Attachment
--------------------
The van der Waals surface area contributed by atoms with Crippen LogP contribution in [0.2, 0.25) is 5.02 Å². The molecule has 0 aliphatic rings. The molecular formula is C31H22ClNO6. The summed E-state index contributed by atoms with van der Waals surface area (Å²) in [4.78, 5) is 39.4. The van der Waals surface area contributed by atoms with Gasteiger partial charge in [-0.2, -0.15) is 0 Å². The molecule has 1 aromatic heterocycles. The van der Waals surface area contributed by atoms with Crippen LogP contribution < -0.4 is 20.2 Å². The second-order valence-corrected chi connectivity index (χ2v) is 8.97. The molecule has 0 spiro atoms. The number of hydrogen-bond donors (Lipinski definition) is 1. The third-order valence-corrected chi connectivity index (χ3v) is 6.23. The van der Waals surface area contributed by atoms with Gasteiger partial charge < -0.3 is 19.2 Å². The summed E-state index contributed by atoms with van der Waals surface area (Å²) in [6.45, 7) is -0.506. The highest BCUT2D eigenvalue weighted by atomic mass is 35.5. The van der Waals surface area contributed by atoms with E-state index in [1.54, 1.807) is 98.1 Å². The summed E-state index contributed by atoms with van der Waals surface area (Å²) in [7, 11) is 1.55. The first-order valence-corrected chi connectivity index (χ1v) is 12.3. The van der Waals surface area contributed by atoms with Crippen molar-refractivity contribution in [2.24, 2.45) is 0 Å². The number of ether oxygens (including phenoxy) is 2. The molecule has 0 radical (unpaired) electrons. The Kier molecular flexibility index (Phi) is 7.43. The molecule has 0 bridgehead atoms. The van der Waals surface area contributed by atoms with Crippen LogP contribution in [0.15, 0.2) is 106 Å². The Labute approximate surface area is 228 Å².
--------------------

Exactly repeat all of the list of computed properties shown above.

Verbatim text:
The van der Waals surface area contributed by atoms with Crippen LogP contribution in [0.2, 0.25) is 5.02 Å². The molecule has 0 aliphatic rings. The molecular formula is C31H22ClNO6. The summed E-state index contributed by atoms with van der Waals surface area (Å²) in [4.78, 5) is 39.4. The van der Waals surface area contributed by atoms with Gasteiger partial charge in [-0.2, -0.15) is 0 Å². The molecule has 1 aromatic heterocycles. The van der Waals surface area contributed by atoms with Crippen LogP contribution < -0.4 is 20.2 Å². The second-order valence-corrected chi connectivity index (χ2v) is 8.97. The molecule has 0 spiro atoms. The number of hydrogen-bond donors (Lipinski definition) is 1. The third-order valence-corrected chi connectivity index (χ3v) is 6.23. The van der Waals surface area contributed by atoms with Gasteiger partial charge < -0.3 is 19.2 Å². The summed E-state index contributed by atoms with van der Waals surface area (Å²) in [6.45, 7) is -0.506. The highest BCUT2D eigenvalue weighted by atomic mass is 35.5. The van der Waals surface area contributed by atoms with E-state index in [1.54, 1.807) is 98.1 Å². The summed E-state index contributed by atoms with van der Waals surface area (Å²) in [7, 11) is 1.55. The first-order valence-corrected chi connectivity index (χ1v) is 12.3. The van der Waals surface area contributed by atoms with Crippen molar-refractivity contribution in [2.24, 2.45) is 0 Å². The number of ether oxygens (including phenoxy) is 2. The molecule has 0 radical (unpaired) electrons. The Kier molecular flexibility index (Phi) is 7.43. The molecule has 0 bridgehead atoms. The van der Waals surface area contributed by atoms with Crippen LogP contribution in [0.15, 0.2) is 106 Å². The Labute approximate surface area is 228 Å².